tariff, tax on imported and, more rarely, exported goods. It is also called a customs duty. Tariffs may be distinguished from other taxes in that their predominant purpose is not financial but economic—not to increase a nation's revenue but to protect domestic industries from foreign competition. For that reason, protective tariffs, as they are often called, are ...
tariff, tax on imported and, more rarely, exported goods. It is also called a customs duty. Tariffs may be distinguished from other taxes in that their predominant purpose is not financial but economic—not to increase a nation's revenue but to protect domestic industries from foreign competition. For that reason, protective tariffs, as they are often called, are opposed by advocates of free trade. See also protection.
Those customs duties that are still imposed today are usually either one of two types—specific duty, a tax levied on the quantity, whether by weight, size, or number, of the goods; or ad valorem duty, a percentage of the foreign or domestic price. The ad valorem duty is generally considered to be preferable but more difficult to levy, requiring complex procedures to determine the value of goods. Specific duties are best applied for protectionist purposes, since their size varies inversely with the prices of imports. For example, an import taxed at $5 per ton, and costing $100 per ton, may have an effective duty of 5%. However, if its price drops to $80 per ton—a threat to domestic producers—the effective duty may rise to more than 6%. Certain tariffs are also designed to offset dumping.
Evolution of Tariffs
Tariffs have been used by governments since ancient times, although they were originally sources of revenue rather than instruments of state economic policy. Early customs duties consisted of payments for the use of trade and transportation facilities, including ports, markets, streets, and bridges. By the 17th cent., however, they came to be levied only at the boundary of a country and usually only on imports. At the same time, European powers established special low tariff rates for trade with their possessions; such systems of colonial preference formed the basis of the trading patterns that developed in the 17th and 18th cent. (see mercantilism and Navigation Acts).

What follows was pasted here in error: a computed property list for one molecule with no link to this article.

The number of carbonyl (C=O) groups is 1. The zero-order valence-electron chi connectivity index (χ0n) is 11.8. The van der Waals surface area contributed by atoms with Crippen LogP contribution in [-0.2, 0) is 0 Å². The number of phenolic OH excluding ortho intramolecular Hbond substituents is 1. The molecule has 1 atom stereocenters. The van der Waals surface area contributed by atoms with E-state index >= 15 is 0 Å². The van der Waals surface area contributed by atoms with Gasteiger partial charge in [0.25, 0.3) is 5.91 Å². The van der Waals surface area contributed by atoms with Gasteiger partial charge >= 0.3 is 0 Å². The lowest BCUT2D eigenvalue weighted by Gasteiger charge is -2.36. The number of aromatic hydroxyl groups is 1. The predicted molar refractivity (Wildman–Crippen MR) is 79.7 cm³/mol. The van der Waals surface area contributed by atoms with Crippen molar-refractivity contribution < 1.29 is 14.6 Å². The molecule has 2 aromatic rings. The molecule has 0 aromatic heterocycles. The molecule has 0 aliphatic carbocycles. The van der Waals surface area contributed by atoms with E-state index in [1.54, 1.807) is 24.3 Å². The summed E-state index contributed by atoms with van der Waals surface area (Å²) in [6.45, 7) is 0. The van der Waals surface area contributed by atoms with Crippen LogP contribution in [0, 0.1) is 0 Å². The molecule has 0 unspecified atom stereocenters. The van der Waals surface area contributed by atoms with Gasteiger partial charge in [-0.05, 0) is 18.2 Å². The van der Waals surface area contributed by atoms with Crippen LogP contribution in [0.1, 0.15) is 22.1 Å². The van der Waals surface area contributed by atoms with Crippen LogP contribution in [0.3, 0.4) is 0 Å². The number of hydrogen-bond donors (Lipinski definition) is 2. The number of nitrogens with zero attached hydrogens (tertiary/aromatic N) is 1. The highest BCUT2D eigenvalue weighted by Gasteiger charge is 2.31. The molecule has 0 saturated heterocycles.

Although the free trade movement in the early 19th cent. discouraged the use of tariffs, a new system of trade relations known as imperial preference developed in the late 19th cent. Great Britain and France, in particular, used preferential tariffs to organize the flow of foodstuffs and raw materials from their colonial dependencies and to regulate the export of domestic manufactured products into those areas. Other European nations retaliated by raising their tariffs, and a period of relatively high protective tariffs lasting through the Great Depression followed.
Trend toward Free Trade
Since World War II the trend has been away from tariffs and in favor of freer trade. Through instruments such as the most-favored-nation clause and the reciprocal trade agreement, two nations may agree to lower their respective tariff barriers. More comprehensive agreements, such as those of the European Union and other customs unions, lower or even eliminate tariffs among groups of nations. Finally, the General Agreement on Tariffs and Trade (GATT) and its successor, the World Trade Organization (WTO), have since the 1950s sponsored a number of initiatives for lowering the customs duties of most major trading nations. The United States has participated in the movement toward freer trade by lowering its customs duties from the high rates of the Hawley-Smoot Tariff Act (1930); by playing an instrumental role in the several GATT tariff initiatives, including the Uruguay round (1986–93), which created the WTO; and by signing (1992) the North American Free Trade Agreement (NAFTA) with Canada and Mexico.
See T. B. Curtis, The Kennedy Round and the Future of American Trade (1971); H. G. Johnson, Aspects of the Theory of Tariffs (1971); H. R. Nau, ed., Domestic Trade Politics and the Uruguay Round (1989).The Columbia Encyclopedia, 6th ed. Copyright© 2013, The Columbia University Press.